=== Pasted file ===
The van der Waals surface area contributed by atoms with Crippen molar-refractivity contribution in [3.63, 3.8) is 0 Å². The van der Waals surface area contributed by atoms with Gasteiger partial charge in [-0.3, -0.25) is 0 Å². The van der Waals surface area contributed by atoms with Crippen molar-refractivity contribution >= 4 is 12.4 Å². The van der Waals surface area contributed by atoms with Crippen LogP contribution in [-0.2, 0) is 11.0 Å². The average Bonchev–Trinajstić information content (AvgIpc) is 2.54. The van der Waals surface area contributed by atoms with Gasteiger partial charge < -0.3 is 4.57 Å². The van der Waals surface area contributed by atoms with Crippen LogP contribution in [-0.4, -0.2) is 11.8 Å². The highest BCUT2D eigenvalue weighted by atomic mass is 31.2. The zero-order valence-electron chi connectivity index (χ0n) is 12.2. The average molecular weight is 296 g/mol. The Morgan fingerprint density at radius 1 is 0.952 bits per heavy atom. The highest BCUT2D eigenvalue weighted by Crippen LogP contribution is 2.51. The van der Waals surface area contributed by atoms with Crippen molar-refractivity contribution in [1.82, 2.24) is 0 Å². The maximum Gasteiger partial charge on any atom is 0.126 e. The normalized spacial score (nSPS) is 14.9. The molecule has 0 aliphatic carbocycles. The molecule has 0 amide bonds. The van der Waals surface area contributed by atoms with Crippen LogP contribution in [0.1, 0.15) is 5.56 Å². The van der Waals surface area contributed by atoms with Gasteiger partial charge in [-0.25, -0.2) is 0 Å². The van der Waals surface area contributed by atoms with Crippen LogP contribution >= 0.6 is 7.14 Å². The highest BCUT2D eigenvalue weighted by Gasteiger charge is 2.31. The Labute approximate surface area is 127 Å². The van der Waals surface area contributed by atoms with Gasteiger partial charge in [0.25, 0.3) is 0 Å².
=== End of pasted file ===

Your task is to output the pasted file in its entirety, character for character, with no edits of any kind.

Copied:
The van der Waals surface area contributed by atoms with Crippen molar-refractivity contribution in [3.63, 3.8) is 0 Å². The van der Waals surface area contributed by atoms with Gasteiger partial charge in [-0.3, -0.25) is 0 Å². The van der Waals surface area contributed by atoms with Crippen molar-refractivity contribution >= 4 is 12.4 Å². The van der Waals surface area contributed by atoms with Crippen LogP contribution in [-0.2, 0) is 11.0 Å². The average Bonchev–Trinajstić information content (AvgIpc) is 2.54. The van der Waals surface area contributed by atoms with Gasteiger partial charge < -0.3 is 4.57 Å². The van der Waals surface area contributed by atoms with Crippen LogP contribution in [-0.4, -0.2) is 11.8 Å². The highest BCUT2D eigenvalue weighted by atomic mass is 31.2. The zero-order valence-electron chi connectivity index (χ0n) is 12.2. The average molecular weight is 296 g/mol. The Morgan fingerprint density at radius 1 is 0.952 bits per heavy atom. The highest BCUT2D eigenvalue weighted by Crippen LogP contribution is 2.51. The van der Waals surface area contributed by atoms with Crippen molar-refractivity contribution in [1.82, 2.24) is 0 Å². The maximum Gasteiger partial charge on any atom is 0.126 e. The normalized spacial score (nSPS) is 14.9. The molecule has 0 aliphatic carbocycles. The molecule has 0 amide bonds. The van der Waals surface area contributed by atoms with Crippen LogP contribution in [0.1, 0.15) is 5.56 Å². The van der Waals surface area contributed by atoms with Gasteiger partial charge in [-0.25, -0.2) is 0 Å². The van der Waals surface area contributed by atoms with Crippen LogP contribution >= 0.6 is 7.14 Å². The highest BCUT2D eigenvalue weighted by Gasteiger charge is 2.31. The Labute approximate surface area is 127 Å². The van der Waals surface area contributed by atoms with Gasteiger partial charge in [0.25, 0.3) is 0 Å².